Dr. Jack Randall examining just-discovered Pseudanthias specimens in a makeshift lab aboard a dive vessel off NW Australia in 1987. This fish was eventually described as Pseudanthias sheni, Shen’s Anthias, Randall & Allen, 1989. Dr. Randall died peacefully at home on Sunday, April 26, 2020. Image by Foster Bam, courtesy Dr. Gerald R. Allen.

Dr. John E. “Jack” Randall
May 22, 1924 – April 26, 2020

The science world is still counting the number of fish species he described—somewhere north of 830—but Dr. John E. “Jack” Randall will be remembered as one of the greatest ichthyologists of all time. He passed away peacefully Sunday, April 26th, at the age of 95 at home in Honolulu with his wife Helen, daughter Lori, and granddaughter Sandra. His family said that his death was from natural causes and was not attributable to Covid-19.

A long-time science advisor to CORAL, Jack had chosen the magazine’s editorial and art team to publish his long-awaited 800-page book of memoirs and adventures, due to appear in the fall of 2020 in partnership with the Bishop Museum, Honolulu. Dr. Richard L. Pyle, who has worked with Dr. Randall for a number of years organizing and editing the book says: “There will never be another Jack Randall.”

A full tribute and one of Jack’s last magazine articles will appear in the next issue of CORAL.

Family announcement of Dr. Jack Randall’s passing. Courtesy Sandra Bauman Richey.

Inset: Jack as a young marine biologist and pioneer of bringing scuba to underwater research. Background: Scott’s Fairy Wrasse (Cirrhilabrus scottorum) described by Dr. Jack Randall and Robert Pyle in 1989. Named in honor of Jack’s friends, British naturalist Sir Peter Scott and his wife Philippa. Image: Scott W. Michael, Reef Fishes Book 3.

Dr. Randall’s accomplishments are numerous, and MASNA honored him in 2018 with a MASNA Pioneer Award at MACNA 2018. Learn more at https://masna.org/masna-programs/masna-pioneer-award/

Friends, colleagues, and family are posting memories of Jack here: http://marineexploration.org/jack

Posted by Dr. Sylvia A. Earle

My most vivid image of Jack Randall was seeing the tips of his flippers as I struggled to keep pace with him during dives we shared in the Persian Gulf in 1991. Fish everywhere in the world know Jack as one of their own. I know him as a man obsessed with discovering everything about everything, especially in the sea that was his natural home. It was my good fortune to know him and his beloved soulmate, Helen.

My bookshelf sags with the many volumes of fish books Jack produced during an astonishingly productive, positive, lifetime of giving to the world an enduring legacy of knowledge and inspiration. Aloha, Jack, as you journey into the great blue beyond.

In his own words: Excerpt from Dr. Jack Randall’s forthcoming book, Fish & Ships

“I remember my friend Lewis Strauss remarking, after reading the first two parts of my memoirs, “You have already used up your nine lives.” True, and I have used up still more.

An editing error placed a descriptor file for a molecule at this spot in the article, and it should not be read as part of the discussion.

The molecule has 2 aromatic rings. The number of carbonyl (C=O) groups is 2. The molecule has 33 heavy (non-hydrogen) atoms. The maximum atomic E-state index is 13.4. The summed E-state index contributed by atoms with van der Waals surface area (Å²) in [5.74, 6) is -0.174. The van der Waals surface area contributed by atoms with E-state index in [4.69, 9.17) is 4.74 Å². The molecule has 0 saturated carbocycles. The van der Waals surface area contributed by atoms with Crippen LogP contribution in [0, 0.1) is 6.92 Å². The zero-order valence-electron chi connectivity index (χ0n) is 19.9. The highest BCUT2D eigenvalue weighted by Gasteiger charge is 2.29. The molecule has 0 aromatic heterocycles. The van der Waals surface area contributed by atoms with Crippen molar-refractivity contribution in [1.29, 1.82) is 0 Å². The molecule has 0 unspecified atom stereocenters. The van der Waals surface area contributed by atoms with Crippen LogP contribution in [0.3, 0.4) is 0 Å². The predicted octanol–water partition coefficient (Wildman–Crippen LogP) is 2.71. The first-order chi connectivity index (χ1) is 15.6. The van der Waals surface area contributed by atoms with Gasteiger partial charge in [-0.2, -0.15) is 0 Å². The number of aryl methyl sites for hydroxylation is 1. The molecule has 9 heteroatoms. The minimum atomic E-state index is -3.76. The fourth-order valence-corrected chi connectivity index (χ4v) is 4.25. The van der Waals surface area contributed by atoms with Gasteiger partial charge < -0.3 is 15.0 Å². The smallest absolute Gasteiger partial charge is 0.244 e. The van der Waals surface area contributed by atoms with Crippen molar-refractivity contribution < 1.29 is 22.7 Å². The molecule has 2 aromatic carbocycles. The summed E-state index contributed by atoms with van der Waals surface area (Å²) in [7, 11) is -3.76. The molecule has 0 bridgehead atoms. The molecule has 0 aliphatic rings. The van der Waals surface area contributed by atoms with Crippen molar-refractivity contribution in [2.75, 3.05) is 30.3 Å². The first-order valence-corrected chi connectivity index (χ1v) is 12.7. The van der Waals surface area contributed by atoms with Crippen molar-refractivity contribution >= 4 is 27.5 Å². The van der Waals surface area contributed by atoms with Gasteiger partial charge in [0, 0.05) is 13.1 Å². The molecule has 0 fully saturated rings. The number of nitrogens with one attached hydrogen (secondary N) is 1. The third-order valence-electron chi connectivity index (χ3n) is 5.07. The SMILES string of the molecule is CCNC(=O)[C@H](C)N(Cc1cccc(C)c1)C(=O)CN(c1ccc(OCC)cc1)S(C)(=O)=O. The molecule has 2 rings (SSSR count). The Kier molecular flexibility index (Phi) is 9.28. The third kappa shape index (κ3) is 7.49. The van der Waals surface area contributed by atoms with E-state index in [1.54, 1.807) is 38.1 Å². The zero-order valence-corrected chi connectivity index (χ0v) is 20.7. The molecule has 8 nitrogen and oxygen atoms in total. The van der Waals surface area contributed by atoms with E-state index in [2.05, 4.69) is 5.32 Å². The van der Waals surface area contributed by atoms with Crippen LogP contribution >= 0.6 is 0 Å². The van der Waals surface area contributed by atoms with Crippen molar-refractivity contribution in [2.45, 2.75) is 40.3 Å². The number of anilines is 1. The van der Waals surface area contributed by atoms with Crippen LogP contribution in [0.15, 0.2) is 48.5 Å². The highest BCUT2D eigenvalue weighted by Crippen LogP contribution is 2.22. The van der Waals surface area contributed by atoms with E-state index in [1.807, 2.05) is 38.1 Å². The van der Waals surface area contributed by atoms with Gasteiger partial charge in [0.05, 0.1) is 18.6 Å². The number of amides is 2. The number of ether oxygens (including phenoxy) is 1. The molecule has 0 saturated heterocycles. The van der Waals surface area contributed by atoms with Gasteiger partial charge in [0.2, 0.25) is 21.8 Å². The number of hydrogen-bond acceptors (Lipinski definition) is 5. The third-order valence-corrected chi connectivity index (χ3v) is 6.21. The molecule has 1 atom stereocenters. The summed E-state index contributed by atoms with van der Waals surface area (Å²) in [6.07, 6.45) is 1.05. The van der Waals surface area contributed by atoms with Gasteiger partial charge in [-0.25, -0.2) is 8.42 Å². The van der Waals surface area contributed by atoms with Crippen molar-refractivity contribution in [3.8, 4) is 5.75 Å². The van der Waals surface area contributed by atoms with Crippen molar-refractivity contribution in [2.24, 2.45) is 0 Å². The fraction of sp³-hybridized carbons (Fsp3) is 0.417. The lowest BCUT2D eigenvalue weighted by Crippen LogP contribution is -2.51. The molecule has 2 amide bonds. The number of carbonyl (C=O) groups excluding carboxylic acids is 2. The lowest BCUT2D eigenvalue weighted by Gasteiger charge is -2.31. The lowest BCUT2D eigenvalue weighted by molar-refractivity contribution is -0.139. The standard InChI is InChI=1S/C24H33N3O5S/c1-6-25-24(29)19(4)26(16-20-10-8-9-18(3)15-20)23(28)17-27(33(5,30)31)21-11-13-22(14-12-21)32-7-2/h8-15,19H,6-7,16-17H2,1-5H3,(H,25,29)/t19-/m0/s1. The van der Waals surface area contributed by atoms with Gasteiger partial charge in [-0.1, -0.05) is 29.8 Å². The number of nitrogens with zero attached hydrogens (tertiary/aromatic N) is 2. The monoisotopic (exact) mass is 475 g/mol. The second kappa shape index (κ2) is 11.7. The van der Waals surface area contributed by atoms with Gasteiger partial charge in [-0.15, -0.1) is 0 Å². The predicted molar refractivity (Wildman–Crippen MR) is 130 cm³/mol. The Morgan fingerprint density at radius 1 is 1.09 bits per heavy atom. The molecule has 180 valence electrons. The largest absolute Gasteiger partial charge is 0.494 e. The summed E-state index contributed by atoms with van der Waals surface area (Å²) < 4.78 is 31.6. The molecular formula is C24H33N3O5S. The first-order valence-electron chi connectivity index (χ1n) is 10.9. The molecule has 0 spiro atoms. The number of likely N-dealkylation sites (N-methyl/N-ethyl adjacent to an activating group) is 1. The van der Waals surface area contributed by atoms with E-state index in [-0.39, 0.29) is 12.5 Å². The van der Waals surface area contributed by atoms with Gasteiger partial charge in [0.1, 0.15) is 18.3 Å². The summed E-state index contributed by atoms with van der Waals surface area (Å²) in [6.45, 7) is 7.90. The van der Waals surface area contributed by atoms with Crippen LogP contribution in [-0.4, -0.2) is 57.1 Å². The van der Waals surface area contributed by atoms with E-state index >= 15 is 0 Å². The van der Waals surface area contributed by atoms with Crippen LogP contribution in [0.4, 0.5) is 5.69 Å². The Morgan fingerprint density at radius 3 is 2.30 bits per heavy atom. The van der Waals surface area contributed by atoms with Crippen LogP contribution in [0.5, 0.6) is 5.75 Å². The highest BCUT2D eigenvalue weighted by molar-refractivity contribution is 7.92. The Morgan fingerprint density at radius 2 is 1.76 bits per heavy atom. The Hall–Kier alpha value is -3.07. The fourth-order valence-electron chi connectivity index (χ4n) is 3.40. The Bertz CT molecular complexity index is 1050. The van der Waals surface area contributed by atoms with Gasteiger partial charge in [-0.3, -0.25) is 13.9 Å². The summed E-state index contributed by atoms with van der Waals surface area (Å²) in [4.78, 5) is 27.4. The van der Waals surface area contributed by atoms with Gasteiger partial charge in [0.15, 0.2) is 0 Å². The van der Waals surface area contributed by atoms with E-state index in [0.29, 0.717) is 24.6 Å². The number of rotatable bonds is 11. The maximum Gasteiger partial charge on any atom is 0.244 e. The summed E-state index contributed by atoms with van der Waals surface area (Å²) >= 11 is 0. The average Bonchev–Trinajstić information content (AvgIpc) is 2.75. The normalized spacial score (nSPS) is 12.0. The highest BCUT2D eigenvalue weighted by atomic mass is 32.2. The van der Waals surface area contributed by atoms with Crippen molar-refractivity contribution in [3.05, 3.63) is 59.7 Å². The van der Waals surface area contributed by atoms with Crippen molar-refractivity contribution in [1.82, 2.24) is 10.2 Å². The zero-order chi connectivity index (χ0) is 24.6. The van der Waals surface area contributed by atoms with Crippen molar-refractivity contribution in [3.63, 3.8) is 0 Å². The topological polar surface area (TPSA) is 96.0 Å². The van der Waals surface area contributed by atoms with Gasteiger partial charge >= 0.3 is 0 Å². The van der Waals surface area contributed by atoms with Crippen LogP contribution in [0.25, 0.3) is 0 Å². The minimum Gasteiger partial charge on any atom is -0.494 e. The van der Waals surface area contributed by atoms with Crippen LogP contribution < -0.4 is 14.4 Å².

“Two were in Puerto Rico while driving a small Volkswagen when I averted a last-second crash with a much larger vehicle. Another in Puerto Rico when lightning hit the mast of our research vessel one second after I took my hand off the metal railing that is in metal contact with the shrouds supporting the mast. Once at high speed on a bicycle with failed hand brakes down a steep curving road in California. Once when diving in shallow water in the harbor at San Pedro, California with a scuba tank filled with oxygen (this was before I knew oxygen is lethal below about 30 feet). Once off California in my first sailboat en route  to Catalina Island, when I barely managed to lower sail before sea pouring in the bow from a missing hatch cover would have sunk the vessel. The crew and I would have died from hypothermia long before we could swim back to shore.

Dr. Jack Randall with White Shark model at Taronga Zoo, Sydney, Australia: a lifetime of close encounters. Image courtesy Randall family.

“Twice I had massive bleeding; once at age of about eight following tonsillectomy, and once following rectal surgery at age 70. Three times I was saved from death or a serious case of bends by getting air for decompression just in time (Virgin Islands, Palau, and Tonga). Four times I barely reached the surface after running out of air (St. John, Rurutu, Samoa, and O’ahu). Four times I was nearly trapped in an underwater cave (O’ahu, Puerto Rico, Philippines, and Solomon Islands). Once in Tikahau Atoll diving with an old double-hose regulator, I made it back to the boat from 120 feet just before being hit with prolonged vomiting (from an intestinal illness that had affected most of the crew of our vessel).

“Three times at Enewetak Atoll I narrowly missed being bitten by a shark (two by Tiger Shark, and one by Gray Reef Shark). Narrowly missed by a rock avalanche in Banda. One time while diving in 180 feet in the Bahamas with former student Walter Starck, I started to dive deeper; he grabbed me and pointed to go up. He had realized we had bad air before I did. Back in Nassau, we checked the source of air of the American from whom we had rented the tanks. The exhaust of his gasoline-powered air compressor was much too near the air intake. These close calls are discussed in greater detail in the present text of my memoirs, except the last that I had forgotten. They add to 23. Eighteen involve scuba diving, thus serving as a warning of the danger of this as sport or profession. Even more dangerous is diving with rebreather gear, as statistics have clearly shown.”


Washington Post Obituary by Christie Wilcox, April 30, 2020

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